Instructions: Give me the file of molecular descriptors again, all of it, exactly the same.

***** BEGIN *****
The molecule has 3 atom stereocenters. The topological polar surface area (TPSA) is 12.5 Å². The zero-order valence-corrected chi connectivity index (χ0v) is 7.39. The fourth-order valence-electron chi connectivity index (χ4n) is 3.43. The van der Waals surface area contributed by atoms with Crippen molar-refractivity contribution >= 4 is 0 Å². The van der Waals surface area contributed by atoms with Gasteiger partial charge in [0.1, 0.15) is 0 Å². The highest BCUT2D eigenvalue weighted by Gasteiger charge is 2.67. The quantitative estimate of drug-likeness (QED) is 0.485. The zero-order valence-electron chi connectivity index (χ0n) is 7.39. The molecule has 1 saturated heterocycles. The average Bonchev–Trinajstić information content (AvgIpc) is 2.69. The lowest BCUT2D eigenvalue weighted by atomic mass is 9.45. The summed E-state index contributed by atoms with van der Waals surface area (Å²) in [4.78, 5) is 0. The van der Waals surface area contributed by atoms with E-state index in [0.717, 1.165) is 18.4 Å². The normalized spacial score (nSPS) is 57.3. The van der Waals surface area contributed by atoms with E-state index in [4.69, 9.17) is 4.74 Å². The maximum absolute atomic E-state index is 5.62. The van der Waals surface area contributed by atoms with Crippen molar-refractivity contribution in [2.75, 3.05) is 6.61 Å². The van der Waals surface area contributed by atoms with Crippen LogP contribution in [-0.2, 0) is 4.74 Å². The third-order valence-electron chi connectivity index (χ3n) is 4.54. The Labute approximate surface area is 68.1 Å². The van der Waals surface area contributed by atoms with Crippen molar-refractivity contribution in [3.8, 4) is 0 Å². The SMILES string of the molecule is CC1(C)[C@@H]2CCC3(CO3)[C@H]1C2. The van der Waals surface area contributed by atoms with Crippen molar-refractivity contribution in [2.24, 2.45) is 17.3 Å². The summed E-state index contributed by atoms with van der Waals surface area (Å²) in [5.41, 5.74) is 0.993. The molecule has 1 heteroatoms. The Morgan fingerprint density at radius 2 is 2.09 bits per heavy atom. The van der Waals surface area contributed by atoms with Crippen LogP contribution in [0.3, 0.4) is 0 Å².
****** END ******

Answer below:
The molecule has 3 atom stereocenters. The topological polar surface area (TPSA) is 12.5 Å². The zero-order valence-corrected chi connectivity index (χ0v) is 7.39. The fourth-order valence-electron chi connectivity index (χ4n) is 3.43. The van der Waals surface area contributed by atoms with Crippen molar-refractivity contribution >= 4 is 0 Å². The van der Waals surface area contributed by atoms with Gasteiger partial charge in [0.1, 0.15) is 0 Å². The highest BCUT2D eigenvalue weighted by Gasteiger charge is 2.67. The quantitative estimate of drug-likeness (QED) is 0.485. The zero-order valence-electron chi connectivity index (χ0n) is 7.39. The molecule has 1 saturated heterocycles. The average Bonchev–Trinajstić information content (AvgIpc) is 2.69. The lowest BCUT2D eigenvalue weighted by atomic mass is 9.45. The summed E-state index contributed by atoms with van der Waals surface area (Å²) in [4.78, 5) is 0. The van der Waals surface area contributed by atoms with E-state index in [0.717, 1.165) is 18.4 Å². The normalized spacial score (nSPS) is 57.3. The van der Waals surface area contributed by atoms with E-state index in [4.69, 9.17) is 4.74 Å². The maximum absolute atomic E-state index is 5.62. The van der Waals surface area contributed by atoms with Crippen molar-refractivity contribution in [2.75, 3.05) is 6.61 Å². The van der Waals surface area contributed by atoms with Crippen LogP contribution in [-0.2, 0) is 4.74 Å². The third-order valence-electron chi connectivity index (χ3n) is 4.54. The Labute approximate surface area is 68.1 Å². The van der Waals surface area contributed by atoms with Crippen molar-refractivity contribution in [3.8, 4) is 0 Å². The SMILES string of the molecule is CC1(C)[C@@H]2CCC3(CO3)[C@H]1C2. The van der Waals surface area contributed by atoms with Crippen molar-refractivity contribution in [2.24, 2.45) is 17.3 Å². The summed E-state index contributed by atoms with van der Waals surface area (Å²) in [5.41, 5.74) is 0.993. The molecule has 1 heteroatoms. The Morgan fingerprint density at radius 2 is 2.09 bits per heavy atom. The van der Waals surface area contributed by atoms with Crippen LogP contribution in [0.3, 0.4) is 0 Å².